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Pennsylvania’s budget mess is going from bad to worse

By   /   February 11, 2016  /   No Comments

Things are bad and getting worse in Pennsylvania.

Gov. Tom Wolf delivered his second budget address on Tuesday, and it was met with immediate opposition from many members of the Republican-controlled General Assembly.  At first glance, it appears another long budget battle — the 2015-16 budget wasn’t finalized until Dec. 30 — is coming.

While everyone is fixated on the short-term political and budgetary fights in the state, Pennsylvania’s long-term fiscal problems are only getting worse.  As I wrote in a piece that appeared in Wednesday’s edition of the Pittsburgh Tribune-Review, “last year’s lengthy budget battle did nothing to address a much bigger problem than partisanship: a long-term structural imbalance in the state budget that is getting worse with each passing year.”

Here’s a closer look at the numbers outlined in that article, which were provided by the Independent Fiscal Office, a nonpartisan number-crunching agency that is Pennsylvania’s version of the Congressional Budget Office.

Based on current policy, Pennsylvania will be facing a $2.4 billion budget shortfall by the 2016-17 budget year.

Yes, these are just projections. They are based on current policies and therefore are subject to change.

So I wanted to see how much they had been changing.

The IFO does one of these projections every year, so it’s possible to get a sense for whether the recent shifts in state policy have changed Pennsylvania’s longer-term trajectory.

You can probably guess where this is going: It’s getting worse all the time.

Data provided by Independent Fiscal Office; graphic by Eric Boehm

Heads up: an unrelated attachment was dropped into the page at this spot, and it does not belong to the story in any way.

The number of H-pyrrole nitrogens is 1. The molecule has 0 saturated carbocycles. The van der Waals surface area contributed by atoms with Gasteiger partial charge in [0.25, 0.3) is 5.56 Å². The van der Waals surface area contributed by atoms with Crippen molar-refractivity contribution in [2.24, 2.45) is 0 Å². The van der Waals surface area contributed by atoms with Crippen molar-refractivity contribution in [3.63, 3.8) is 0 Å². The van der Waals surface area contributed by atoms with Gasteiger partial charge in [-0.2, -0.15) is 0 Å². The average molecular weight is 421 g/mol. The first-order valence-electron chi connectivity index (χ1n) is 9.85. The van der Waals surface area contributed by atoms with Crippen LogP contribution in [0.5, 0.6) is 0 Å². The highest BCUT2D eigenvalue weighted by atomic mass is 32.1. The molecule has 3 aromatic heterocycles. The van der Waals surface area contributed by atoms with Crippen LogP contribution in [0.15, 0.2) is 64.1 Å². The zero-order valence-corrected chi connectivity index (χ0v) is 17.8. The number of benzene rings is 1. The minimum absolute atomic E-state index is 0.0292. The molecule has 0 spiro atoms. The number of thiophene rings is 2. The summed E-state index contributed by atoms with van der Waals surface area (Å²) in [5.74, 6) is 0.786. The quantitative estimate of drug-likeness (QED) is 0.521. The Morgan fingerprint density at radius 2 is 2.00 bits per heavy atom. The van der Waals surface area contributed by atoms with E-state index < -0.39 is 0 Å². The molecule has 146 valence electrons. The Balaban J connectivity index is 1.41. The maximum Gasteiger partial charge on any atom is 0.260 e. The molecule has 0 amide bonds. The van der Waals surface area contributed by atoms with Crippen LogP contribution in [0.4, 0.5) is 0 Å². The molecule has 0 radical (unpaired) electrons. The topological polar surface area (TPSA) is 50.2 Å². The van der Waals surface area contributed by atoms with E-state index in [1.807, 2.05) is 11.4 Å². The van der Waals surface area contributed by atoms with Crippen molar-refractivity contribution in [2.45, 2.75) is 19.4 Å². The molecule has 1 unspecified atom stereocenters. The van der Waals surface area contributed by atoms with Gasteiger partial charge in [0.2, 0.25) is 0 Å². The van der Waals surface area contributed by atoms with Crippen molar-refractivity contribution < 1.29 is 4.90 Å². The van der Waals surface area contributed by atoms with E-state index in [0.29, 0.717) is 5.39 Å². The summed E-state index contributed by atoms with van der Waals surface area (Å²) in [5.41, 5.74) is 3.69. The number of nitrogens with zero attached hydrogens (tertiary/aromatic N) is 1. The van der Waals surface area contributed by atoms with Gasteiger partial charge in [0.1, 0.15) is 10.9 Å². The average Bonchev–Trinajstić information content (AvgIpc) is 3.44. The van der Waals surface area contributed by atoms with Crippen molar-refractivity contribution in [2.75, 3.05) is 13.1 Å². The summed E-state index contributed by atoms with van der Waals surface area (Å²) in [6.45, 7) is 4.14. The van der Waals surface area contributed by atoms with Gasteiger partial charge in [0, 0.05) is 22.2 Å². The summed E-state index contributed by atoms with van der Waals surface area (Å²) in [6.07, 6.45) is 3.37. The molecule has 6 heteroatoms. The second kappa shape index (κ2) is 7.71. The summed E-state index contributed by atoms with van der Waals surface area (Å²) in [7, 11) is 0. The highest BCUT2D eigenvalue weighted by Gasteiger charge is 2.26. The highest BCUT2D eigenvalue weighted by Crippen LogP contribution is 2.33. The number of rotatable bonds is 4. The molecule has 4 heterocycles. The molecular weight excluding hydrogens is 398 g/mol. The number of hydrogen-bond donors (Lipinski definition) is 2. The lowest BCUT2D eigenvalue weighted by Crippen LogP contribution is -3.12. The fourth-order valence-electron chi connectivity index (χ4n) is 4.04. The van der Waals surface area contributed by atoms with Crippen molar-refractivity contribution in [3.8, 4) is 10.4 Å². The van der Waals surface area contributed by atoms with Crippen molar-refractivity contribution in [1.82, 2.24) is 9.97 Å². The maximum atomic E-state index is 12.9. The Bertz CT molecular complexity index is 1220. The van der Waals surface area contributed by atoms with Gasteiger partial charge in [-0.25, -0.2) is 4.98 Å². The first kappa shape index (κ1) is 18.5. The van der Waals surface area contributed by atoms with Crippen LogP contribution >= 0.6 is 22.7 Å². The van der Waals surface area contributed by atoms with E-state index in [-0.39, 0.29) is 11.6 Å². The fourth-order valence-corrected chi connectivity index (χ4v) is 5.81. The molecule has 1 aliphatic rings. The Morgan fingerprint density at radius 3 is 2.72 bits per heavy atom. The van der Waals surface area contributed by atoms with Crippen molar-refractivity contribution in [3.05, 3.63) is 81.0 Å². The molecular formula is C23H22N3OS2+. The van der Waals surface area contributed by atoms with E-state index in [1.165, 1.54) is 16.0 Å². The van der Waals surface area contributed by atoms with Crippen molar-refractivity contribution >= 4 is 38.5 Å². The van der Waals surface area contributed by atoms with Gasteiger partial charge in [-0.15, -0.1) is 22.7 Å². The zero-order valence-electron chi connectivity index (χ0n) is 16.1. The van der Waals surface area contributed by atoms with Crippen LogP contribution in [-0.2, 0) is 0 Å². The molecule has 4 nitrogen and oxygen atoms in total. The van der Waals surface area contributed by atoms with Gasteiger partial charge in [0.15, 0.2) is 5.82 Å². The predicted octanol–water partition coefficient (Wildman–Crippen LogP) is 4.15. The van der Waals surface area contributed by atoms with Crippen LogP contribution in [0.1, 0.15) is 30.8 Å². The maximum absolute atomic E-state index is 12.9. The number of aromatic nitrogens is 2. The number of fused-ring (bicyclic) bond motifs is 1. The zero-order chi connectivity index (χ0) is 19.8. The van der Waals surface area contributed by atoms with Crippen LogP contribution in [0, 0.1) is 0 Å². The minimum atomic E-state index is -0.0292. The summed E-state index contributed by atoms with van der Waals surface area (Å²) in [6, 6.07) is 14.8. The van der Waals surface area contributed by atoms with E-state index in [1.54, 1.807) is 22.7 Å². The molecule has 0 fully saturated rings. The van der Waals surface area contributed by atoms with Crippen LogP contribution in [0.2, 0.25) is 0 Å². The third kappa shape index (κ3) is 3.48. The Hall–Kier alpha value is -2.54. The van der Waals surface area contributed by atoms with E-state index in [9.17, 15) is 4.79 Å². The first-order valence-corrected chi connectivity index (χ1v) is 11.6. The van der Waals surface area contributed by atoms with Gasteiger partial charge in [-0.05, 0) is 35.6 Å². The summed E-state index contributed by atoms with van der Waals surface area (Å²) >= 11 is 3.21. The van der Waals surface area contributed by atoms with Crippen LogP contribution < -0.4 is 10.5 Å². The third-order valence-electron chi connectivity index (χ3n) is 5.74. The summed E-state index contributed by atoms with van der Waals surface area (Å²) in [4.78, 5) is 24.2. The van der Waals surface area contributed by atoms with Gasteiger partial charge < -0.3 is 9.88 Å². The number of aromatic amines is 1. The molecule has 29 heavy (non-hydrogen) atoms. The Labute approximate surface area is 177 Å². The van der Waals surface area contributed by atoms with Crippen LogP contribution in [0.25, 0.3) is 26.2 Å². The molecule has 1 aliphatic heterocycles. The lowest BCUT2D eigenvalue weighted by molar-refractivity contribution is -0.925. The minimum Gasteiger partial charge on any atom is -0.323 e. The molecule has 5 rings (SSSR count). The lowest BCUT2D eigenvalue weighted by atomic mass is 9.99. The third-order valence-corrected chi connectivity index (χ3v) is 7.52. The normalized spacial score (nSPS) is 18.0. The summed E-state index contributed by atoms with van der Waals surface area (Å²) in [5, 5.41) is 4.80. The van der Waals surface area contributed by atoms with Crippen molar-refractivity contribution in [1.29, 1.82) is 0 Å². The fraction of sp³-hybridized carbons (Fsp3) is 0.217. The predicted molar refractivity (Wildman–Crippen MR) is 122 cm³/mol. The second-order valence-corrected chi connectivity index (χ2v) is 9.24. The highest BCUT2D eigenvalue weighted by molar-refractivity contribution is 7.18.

GETTING WORSE AND WORSE: Based on current policy, Pennsylvania will be facing a $2.4 billion budget shortfall by the 2016-17 budget year.  Just two years ago, the shortfall in 2016-17 was projected to be $1.7 billion.  Other future years show a similar trend of growing deficits, meaning current policies are making the problems worse, not better.

When the IFO released its 2013 projections (the blue bars on the chart above), it thought the state would have a $1.7 billion deficit by the 2016-17 budget year. In the 2014 edition (the orange bars), the IFO projected a $2.1 billion deficit in 2016-17. For the 2015 projections (the silver bars), it projects a $2.4 billion shortfall for that year.

You can see that the projections for other future years are getting progressively worse, as well.

The projected deficit in 2017-18 has grown from $2 billion in the IFO’s 2013 report to $2.4 billion in last year’s report and $2.6 billion this year.

For 2018-19, the numbers climbed from $2.1 billion in 2013 to $2.5 billion in 2014 to $2.7 billion in the newly released projections.

As I wrote in the Tribune-Review, there are lots of reasons for this long-term deficit. Pension costs are growing at 4 percent annually, on average, while the state is expected to spend more in future years on things like Medicaid (thanks to Pennsylvania’s aging population and the expansion in eligibility triggered by Wolf and the Affordable Care Act).  Tax revenue is not expected to keep pace with those costs.

Wolf spent a good deal of his budget address on Tuesday talking about the long-term imbalance in Pennsylvania’s budget.

“This deficit isn’t just a cloud hanging over Pennsylvania’s long-term future. It is a time bomb, ticking away, right now, even as I speak,” he said.

His solutions include higher taxes, lots of them, including a retroactive increase in the state’s income tax.  Most of those ideas are probably nonstarters with a conservative Republican majority in charge of the General Assembly.

But there’s no doubt that Wolf is right about the state heading in the wrong direction. Most voters agree with that assessment, even if they haven’t read the IFO’s reports.

Politicians have every incentive to think short-term, of course. They have to worry about getting re-elected in 2016 or 2018, and they have to find a way to make the state budget balance each and every year.

Lawmakers aren’t going to solve those serious budgetary problems in the next few years. Pension costs, for example, are largely locked-in and cannot be reduced in the short term (except by pushing them off, which only makes them worse).

Even if it’s unreasonable to expect that this year’s budget will eliminate that long-term structural imbalance, reducing it should absolutely be one of the goals.